Tuesday, May 02, 2006
A Veggisaurous Manifesto
My sister went veggie one Thanksgiving to annoy my grandmother (it worked). Later, she added some principles and declared "Nothing with eyes!"
("What about clams?" "Also no clams.")
I went veggie while riding the Boston subway one afternoon. It's a ridiculous story, but the honest truth. It happened like this: I was sitting in one of those plastic subway chairs on the Red Line, going into Cambridge, and studiously avoiding eye contact with other passengers – when I looked across the isle to see an unshaven, rather wild-looking man staring at me. It wasn't a pleasant stare.
"You should be alarmed right now," said I to myself. "Or at least uncomfortable."
But I wasn't, and when I started thinking about why I wasn't, I realized that if it came to anything unpleasant, I would fight like a cat, red in tooth and claw. And then, in one of those very strange flashes, I realized: so would a chicken.
It's not really an ethical stance. I know we're built to eat meat, and I think that's fine. But when I see packaged meat at the grocery now, I shudder. It really meant something to that animal – meant everything - and it means almost nothing to the people who will eat it. The ultimate horror is not to be killed for food, but to be killed for food by someone who is utterly bored with the process, for whom you're just one more meaningless pulled trigger in an 8-hour day of pulling triggers at a minimum-wage job. I would want the chance to take some handfuls of my attacker's hair, eyes, and flesh with me – to make sure my death meant something to him, if only some bloody scratches.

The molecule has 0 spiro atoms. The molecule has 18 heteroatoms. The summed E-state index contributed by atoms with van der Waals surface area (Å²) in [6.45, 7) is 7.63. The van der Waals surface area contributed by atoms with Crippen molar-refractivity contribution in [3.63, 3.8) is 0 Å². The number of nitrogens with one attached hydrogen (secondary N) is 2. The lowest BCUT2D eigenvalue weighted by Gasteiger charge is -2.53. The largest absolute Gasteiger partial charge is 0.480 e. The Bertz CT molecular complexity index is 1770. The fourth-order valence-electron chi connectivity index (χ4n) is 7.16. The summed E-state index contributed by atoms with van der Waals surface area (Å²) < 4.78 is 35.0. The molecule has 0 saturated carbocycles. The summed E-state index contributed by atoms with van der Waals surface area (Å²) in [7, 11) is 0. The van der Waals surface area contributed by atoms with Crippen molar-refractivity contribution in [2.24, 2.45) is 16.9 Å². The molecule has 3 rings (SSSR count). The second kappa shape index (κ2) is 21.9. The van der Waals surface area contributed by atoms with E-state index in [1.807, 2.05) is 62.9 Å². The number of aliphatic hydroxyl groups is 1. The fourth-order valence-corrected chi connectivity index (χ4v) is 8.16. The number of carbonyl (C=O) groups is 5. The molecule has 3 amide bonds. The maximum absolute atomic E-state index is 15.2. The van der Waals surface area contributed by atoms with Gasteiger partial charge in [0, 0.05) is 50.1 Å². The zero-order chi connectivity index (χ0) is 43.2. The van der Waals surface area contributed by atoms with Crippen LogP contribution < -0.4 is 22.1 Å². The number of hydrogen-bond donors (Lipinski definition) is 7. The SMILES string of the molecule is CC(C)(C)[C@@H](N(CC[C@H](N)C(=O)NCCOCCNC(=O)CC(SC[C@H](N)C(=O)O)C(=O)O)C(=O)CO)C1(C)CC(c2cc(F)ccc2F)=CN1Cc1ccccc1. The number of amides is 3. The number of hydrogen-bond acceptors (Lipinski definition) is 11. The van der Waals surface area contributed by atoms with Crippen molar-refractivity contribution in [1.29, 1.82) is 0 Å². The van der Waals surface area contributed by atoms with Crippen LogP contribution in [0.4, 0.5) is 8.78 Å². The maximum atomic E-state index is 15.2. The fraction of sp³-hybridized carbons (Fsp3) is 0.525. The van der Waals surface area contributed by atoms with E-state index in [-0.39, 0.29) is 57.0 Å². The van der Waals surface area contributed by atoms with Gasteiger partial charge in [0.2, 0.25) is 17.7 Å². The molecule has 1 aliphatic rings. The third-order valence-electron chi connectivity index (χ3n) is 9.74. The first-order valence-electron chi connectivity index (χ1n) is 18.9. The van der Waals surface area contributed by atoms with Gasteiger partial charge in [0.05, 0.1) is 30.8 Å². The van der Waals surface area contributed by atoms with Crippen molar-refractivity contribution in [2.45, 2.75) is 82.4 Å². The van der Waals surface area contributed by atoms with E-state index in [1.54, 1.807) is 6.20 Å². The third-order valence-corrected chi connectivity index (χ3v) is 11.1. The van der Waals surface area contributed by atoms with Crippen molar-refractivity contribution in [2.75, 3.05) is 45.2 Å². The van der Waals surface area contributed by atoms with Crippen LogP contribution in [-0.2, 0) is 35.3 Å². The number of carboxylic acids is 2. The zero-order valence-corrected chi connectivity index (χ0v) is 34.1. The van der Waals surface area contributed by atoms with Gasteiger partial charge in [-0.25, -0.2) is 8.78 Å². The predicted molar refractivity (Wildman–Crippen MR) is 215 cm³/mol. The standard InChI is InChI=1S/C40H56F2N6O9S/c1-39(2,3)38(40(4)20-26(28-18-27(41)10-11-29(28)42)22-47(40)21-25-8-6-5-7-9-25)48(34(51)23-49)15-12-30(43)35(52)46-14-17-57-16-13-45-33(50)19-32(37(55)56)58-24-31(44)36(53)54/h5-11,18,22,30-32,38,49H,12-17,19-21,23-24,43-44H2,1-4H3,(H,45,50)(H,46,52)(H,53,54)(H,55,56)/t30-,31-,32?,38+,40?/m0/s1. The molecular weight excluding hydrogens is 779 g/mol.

So when I got off the subway, I was a vegetarian. It's too bad, because I really love the taste of meat. If I could hunt the animal, put some effort into it, give its death some kind of meaning beyond a 50-cent-off coupon, I might go back – but the only animals around here I could hunt are the pigeons in the Boston Common, and, frankly, I prefer a good head of broccoli.